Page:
Seeing Again Nuit et brouillard—Nacht und Nebel—Night and Fog
The following text was written as an introduction to the double screening of the French and German versions of Alain Resnais’s 1956 film, Nuit et Brouillard (Night and Fog), at the 64th International Short Film Festival Oberhausen in 2018. The screening took place in the Gloria Theater of the Lichtburg Cinema in Oberhausen on May 4th, 2018, and was attended by approximately one hundred people. It was also the public inauguration of “re-selected,” a research-based program series informed by the festival’s archives. At the core of the re-selected project lies the idea that the history not only of each film but of each print is rhizomatically connected with and entangled in the histories of its time, and that tracing these ties will lead to revelations that also concern the present: the politics of memory, what we think we know, what we appreciate and safeguard, how we remember, how we forget, and how one imagines that which one hasn’t witnessed.
The film that we are going to watch has been watched thousands of times by millions of people. I assume that more than half of us in this room today have seen it before at some point, willingly or accidentally. In the discussion that we will be able to have after the screening, it might be interesting to reflect on the expectations and memories with which you have come to see this film again, and what the re-encounter has meant to you.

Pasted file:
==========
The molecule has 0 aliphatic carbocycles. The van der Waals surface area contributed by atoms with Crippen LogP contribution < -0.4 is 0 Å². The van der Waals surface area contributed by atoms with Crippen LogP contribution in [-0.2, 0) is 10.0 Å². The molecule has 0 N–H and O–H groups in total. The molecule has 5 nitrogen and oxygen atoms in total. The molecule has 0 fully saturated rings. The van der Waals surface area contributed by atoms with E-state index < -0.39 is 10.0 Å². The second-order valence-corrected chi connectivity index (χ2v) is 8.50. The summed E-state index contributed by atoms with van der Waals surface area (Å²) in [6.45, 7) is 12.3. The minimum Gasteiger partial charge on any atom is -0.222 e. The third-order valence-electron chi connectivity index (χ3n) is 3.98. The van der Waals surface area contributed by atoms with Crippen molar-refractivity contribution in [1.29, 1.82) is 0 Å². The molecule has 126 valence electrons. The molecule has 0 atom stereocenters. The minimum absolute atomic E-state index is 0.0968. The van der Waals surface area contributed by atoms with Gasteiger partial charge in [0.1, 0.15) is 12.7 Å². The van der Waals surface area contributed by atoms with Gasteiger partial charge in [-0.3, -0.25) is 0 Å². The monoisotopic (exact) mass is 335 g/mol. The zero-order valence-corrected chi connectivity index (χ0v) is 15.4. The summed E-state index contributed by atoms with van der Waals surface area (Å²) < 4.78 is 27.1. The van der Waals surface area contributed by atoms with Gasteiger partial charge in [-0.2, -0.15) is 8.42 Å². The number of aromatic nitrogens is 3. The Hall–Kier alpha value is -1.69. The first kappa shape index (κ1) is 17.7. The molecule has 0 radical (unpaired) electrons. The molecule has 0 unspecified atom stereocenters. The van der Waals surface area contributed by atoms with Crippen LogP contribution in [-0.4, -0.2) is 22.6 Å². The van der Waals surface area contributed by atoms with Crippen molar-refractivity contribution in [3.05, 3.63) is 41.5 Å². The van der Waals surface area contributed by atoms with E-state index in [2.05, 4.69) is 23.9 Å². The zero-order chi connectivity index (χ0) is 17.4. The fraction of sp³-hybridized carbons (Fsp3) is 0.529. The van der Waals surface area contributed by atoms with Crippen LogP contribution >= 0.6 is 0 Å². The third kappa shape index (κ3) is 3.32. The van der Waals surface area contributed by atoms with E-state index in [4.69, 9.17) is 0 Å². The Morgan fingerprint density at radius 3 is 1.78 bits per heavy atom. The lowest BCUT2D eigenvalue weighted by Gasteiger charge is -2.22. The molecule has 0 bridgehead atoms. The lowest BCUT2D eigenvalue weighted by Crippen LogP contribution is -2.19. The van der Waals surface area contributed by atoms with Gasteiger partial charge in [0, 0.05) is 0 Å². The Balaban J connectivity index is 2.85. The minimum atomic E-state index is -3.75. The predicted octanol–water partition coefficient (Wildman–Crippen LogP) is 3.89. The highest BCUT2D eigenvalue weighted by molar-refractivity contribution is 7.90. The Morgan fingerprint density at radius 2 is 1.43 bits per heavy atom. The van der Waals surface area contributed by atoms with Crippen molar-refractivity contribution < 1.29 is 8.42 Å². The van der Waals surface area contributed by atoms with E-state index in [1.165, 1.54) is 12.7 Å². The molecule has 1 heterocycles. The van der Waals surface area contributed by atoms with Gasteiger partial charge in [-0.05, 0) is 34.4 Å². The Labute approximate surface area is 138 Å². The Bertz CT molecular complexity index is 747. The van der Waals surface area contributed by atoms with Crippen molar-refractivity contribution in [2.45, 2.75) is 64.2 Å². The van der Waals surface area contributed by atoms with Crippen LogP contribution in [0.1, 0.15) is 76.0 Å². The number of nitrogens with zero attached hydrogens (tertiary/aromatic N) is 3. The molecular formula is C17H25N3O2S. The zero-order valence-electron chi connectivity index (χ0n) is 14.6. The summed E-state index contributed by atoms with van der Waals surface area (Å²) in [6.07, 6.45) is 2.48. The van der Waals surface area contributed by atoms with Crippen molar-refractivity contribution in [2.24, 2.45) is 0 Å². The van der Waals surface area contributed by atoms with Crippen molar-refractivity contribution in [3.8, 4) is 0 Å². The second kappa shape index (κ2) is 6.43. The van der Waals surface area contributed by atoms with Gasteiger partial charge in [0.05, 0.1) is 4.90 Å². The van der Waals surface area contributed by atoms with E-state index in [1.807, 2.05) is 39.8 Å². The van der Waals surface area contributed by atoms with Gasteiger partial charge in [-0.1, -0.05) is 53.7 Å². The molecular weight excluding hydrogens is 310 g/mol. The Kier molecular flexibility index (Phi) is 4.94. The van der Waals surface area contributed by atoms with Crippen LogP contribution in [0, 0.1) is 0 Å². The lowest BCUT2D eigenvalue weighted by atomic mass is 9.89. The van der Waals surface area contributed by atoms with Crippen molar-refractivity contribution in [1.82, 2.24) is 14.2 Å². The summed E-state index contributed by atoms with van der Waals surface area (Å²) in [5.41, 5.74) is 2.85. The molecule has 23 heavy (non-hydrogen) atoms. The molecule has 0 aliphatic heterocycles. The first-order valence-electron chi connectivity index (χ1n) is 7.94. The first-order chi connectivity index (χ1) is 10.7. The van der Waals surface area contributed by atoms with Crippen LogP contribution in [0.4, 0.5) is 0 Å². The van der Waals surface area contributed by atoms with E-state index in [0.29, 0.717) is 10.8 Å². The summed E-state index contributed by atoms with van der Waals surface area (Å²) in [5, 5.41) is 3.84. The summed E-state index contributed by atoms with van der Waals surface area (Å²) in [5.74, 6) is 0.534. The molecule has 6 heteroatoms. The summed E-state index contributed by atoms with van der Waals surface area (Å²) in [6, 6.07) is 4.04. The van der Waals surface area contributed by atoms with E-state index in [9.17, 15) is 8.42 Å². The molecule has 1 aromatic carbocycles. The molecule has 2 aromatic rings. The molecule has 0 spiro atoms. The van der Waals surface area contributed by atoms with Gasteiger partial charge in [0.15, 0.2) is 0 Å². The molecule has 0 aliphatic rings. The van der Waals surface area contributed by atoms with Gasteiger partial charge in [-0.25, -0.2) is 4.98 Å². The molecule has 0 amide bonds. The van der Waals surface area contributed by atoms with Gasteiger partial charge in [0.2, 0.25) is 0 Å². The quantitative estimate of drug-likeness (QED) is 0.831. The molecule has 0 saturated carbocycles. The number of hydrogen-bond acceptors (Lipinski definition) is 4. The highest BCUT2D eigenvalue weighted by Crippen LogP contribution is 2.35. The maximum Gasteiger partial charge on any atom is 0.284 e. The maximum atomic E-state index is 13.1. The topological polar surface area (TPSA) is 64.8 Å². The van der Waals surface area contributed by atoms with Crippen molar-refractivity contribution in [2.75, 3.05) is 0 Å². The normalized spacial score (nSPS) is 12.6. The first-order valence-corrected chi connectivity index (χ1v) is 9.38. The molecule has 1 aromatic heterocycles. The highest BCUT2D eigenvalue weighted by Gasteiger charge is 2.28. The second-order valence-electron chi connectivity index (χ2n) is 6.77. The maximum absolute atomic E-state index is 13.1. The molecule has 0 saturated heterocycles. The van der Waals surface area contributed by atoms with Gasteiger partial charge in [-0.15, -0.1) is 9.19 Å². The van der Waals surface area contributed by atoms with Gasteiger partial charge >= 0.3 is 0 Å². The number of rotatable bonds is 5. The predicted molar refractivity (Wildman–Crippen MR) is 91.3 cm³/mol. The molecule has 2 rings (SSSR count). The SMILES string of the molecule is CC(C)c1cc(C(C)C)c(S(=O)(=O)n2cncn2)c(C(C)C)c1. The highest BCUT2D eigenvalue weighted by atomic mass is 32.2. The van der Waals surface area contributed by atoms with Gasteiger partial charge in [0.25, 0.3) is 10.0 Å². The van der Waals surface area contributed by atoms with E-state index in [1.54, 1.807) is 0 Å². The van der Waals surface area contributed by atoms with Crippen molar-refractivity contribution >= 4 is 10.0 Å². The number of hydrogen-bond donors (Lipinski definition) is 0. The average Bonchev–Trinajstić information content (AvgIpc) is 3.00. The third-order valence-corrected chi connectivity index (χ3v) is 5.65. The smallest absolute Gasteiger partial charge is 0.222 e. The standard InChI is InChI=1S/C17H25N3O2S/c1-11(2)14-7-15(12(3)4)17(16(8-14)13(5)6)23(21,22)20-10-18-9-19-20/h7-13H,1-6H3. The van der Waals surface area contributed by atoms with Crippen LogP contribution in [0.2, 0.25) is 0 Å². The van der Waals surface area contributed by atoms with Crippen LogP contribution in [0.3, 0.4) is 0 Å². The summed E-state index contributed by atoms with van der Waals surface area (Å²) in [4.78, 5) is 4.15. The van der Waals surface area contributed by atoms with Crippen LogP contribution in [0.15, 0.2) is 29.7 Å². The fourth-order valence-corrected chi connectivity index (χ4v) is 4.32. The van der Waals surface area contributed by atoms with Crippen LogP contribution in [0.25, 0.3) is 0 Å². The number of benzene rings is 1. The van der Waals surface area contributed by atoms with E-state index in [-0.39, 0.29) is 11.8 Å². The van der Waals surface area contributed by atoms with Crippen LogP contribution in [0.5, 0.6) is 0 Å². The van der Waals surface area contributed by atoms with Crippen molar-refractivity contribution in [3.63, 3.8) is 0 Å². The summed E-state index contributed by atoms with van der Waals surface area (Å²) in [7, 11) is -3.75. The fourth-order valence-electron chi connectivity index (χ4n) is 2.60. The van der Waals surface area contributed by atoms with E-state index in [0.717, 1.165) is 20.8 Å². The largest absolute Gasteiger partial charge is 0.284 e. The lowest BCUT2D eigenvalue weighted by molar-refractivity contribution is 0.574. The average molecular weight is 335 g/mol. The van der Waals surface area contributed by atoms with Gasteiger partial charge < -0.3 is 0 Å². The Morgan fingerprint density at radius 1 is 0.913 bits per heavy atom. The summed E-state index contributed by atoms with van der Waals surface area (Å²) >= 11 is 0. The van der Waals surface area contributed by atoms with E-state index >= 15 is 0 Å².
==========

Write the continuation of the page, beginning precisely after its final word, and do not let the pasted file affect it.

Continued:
I hope that I can start to explain a bit what this project, re-selected, is about by trying to answer a simple question: Why watch the film twice? We are going to watch Alain Resnais’s Nuit et brouillard, first in the French original version with the text by Jean Cayrol spoken by Michel Bouquet, with English subtitles, and then in the German version with the translation by Paul Celan spoken by Kurt Glass. You will also notice that while in the original version of the film several sequences are in color, on the German 16mm print the film is entirely black-and-white.